Steve Lenaghan
                                by Stephen Lenaghan

I got up this morning at the usual 6 A.M. and found my way to the kitchen to make coffee.  As I stood waiting for the brew to complete I saw a paper on the table.

It read:

From the desk of God

To: Stephen
Things you should do today
It was simply initialed with a flourishing G.  Other than that, the paper was blank.

I thought this was a friend’s idea of a joke.  I dismissed it and carried on with my morning routine.

As I prepared to leave I noticed an open window.  Before I could close it a freezing blast of wind filled my kitchen.  Stupid weather.  I forced it shut and headed for the door.  The memo lay at my feet.  I crumpled it and tossed it the length of the hall to the trash pail. 

I opened the storm door and another great wind shoved me back.  I stumbled and landed on the floor facing the trash pail.  I tried to stand up and knocked over the pail.  The memo no longer crumpled fluttered to my feet.  I picked it up and studied it for a minute.  Someone had a strange sense of humor, a memo from God, really.  Crumpled again, it landed again, in the pail.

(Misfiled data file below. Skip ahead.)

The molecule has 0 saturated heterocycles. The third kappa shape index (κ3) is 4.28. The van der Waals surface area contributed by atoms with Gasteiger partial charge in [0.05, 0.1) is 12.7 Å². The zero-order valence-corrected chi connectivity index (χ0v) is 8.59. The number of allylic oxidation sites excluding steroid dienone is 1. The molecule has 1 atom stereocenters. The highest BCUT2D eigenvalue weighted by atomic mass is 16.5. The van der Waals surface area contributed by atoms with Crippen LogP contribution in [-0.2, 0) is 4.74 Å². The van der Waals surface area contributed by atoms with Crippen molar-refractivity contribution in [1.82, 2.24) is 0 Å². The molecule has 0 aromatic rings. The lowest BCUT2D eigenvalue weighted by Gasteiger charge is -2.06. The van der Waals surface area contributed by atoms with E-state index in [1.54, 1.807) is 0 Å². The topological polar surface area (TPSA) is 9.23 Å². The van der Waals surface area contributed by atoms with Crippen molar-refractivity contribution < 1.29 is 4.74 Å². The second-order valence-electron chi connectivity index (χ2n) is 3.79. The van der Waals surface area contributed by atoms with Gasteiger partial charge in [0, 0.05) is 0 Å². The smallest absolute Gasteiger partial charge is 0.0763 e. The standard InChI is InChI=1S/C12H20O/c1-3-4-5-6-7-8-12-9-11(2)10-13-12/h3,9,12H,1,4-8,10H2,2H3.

I left expecting another gust but the air was still.  Everything was silent.  The usual traffic noises were muted. 

I walked the short distance to the bus stop to head for work.  I was usually the first on and last off.  Number 16 waited for the morning run.  I dropped my fare in the box.  Today’s driver was a stranger, an older man who looked at me with an air of disapproval.  I walked the length of the bus to my usual last seat.  There was the memo. Slightly crumpled but very much the same memo I had trashed.  This joke was getting out of hand.  I stormed to the front to confront the driver. He was the only one here.  He must have a hand in this.  I was about to say something but this was my regular driver.

“Where did the other guy go?”

He looked confused.

“I was around back; you were the only one here.”

I crumpled the memo again, and tossed it away, again.

It was a long boring ride.  I sat and watched the parade of unknown faces climb on and off the bus.  The regulars acknowledged each other sometimes, and at other times were ambivalent about their greetings.

Finally at the end of the route the last few of us exited.  The bus waited; empty, for its return trip and another load of humanity.